When starting a business, you need a way to distinguish your goods or services from that of your competitors. That’s where trademarks come in. A trademark is a word, name, symbol, or any combination of those used to identify the source of a good or service. Think: the Apple logo or the Nike Swoosh.
There is an entire body of law dedicated to the enforceability of trademarks. Before spending money on unprotectable intellectual property, read this article to help you choose a strong mark for your business.
Avoid Names That Are Generic or Descriptive
The purpose of a trademark is to ensure consumers know the source of a good or service. Customers expect a certain level of quality when they purchase a pair of shoes from Nike, and the Swoosh is a way for buyers to identify the manufacturer of those shoes. The enforceability of trademarks hinges on distinctiveness: is there any way that a consumer could be confused about the source of a good or service?
Distinctiveness exists on a spectrum. On the “unenforceable” end, we have terms that are simply “generic.” For example, a company that sold kitchen utensils would have a hard time trademarking the name “forks and knives.”
Similarly, trademarks that are merely “descriptive” are also unenforceable. Take, for example, a company that sells hand soap. In all likelihood, the company would be unable to trademark the name “lemon-scented hand soap.”
What are strong trademarks?
On the other end of the “distinctiveness” spectrum are trademarks that are “suggestive,” “arbitrary,” or “fanciful.” Generally speaking, trademarks that fall into one of these categories are afforded at least some level of intellectual property protection.
“Suggestive” trademarks do just that: they suggest a quality or characteristic of a product or service. Importantly, marks of this variety require some level of imagination on the part of the consumer to connect the trademark to the product or service, so they are afforded more protection than descriptive marks.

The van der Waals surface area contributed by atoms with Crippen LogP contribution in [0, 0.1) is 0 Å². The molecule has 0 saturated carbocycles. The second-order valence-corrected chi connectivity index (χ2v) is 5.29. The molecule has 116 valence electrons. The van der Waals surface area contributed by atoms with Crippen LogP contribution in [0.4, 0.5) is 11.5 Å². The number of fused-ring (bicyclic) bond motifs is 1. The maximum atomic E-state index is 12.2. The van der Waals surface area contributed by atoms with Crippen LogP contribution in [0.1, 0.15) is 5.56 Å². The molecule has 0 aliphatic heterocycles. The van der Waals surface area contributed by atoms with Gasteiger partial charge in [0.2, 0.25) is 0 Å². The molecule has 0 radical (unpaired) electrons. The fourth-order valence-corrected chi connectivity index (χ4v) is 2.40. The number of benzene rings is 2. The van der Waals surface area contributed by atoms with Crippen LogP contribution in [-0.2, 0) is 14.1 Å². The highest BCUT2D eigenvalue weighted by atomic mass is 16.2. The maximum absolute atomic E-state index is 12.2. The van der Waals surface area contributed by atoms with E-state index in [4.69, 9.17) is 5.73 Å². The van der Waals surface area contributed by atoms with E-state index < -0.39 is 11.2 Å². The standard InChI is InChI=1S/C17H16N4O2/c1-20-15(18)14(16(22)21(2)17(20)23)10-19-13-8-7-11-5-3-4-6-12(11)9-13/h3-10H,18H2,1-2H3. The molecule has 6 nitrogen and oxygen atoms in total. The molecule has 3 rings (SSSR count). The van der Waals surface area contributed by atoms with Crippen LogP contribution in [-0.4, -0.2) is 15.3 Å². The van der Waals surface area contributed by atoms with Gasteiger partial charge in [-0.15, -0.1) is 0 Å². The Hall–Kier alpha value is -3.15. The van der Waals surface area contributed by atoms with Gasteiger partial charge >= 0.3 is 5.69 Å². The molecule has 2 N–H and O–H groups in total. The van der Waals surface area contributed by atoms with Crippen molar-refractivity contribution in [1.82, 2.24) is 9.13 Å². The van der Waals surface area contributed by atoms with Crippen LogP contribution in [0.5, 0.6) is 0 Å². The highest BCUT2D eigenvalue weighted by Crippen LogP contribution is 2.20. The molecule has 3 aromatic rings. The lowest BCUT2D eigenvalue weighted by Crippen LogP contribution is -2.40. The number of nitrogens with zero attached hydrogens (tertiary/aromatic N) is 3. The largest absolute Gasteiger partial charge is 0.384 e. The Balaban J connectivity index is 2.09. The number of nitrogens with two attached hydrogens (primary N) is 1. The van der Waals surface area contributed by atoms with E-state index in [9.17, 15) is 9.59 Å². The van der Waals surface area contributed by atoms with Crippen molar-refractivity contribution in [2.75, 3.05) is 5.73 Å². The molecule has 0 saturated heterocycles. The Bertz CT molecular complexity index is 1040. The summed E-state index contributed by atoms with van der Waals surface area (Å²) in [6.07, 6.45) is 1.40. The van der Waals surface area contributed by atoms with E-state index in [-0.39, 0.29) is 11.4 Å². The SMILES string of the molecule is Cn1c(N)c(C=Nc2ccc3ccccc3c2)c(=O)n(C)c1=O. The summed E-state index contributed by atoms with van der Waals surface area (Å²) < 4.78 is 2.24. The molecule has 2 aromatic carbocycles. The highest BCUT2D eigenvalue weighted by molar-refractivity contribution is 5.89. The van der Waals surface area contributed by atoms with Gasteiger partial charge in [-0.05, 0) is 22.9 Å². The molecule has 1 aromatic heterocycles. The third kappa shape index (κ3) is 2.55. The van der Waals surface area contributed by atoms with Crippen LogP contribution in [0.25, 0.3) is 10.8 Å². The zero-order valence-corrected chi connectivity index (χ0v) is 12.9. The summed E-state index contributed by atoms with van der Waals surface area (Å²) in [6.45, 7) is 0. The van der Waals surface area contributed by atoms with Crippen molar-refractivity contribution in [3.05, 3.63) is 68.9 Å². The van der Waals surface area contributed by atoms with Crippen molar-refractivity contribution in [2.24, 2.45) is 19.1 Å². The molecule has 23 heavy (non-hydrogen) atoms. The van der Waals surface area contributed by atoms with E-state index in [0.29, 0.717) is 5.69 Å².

A popular example of a suggestive trademark is “Netflix.” If we divide the mark into two parts, we get “net” (indicating an internet service) and “flix” (a play on “flicks,” suggesting a service related to movies). Taken together, the name “Netflix” suggests an internet-based streaming service.
An arbitrary trademark is a word or image that already exists, but has nothing to do with the business that uses it. Examples of “arbitrary” mark are “Apple” as applied to personal computers and “Domino” as applied to pizza.
Finally, the most distinctive trademarks are those that are “fanciful.” Marks that fall into this category are inherently distinctive because they are completely made-up. Popular examples include “Exxon” and “Google.” These types of trademarks are afforded the broadest scope of intellectual property protection.
Starting a business? Need help choosing/registering a trademark? Let us put you in touch with an intellectual property attorney well-versed in counseling clients on trademark-related issues: https://www.sleegal.com
*The information provided on this website does not, and is not intended to, constitute legal advice; instead, all information, content, and materials available on this site are for general informational purposes only.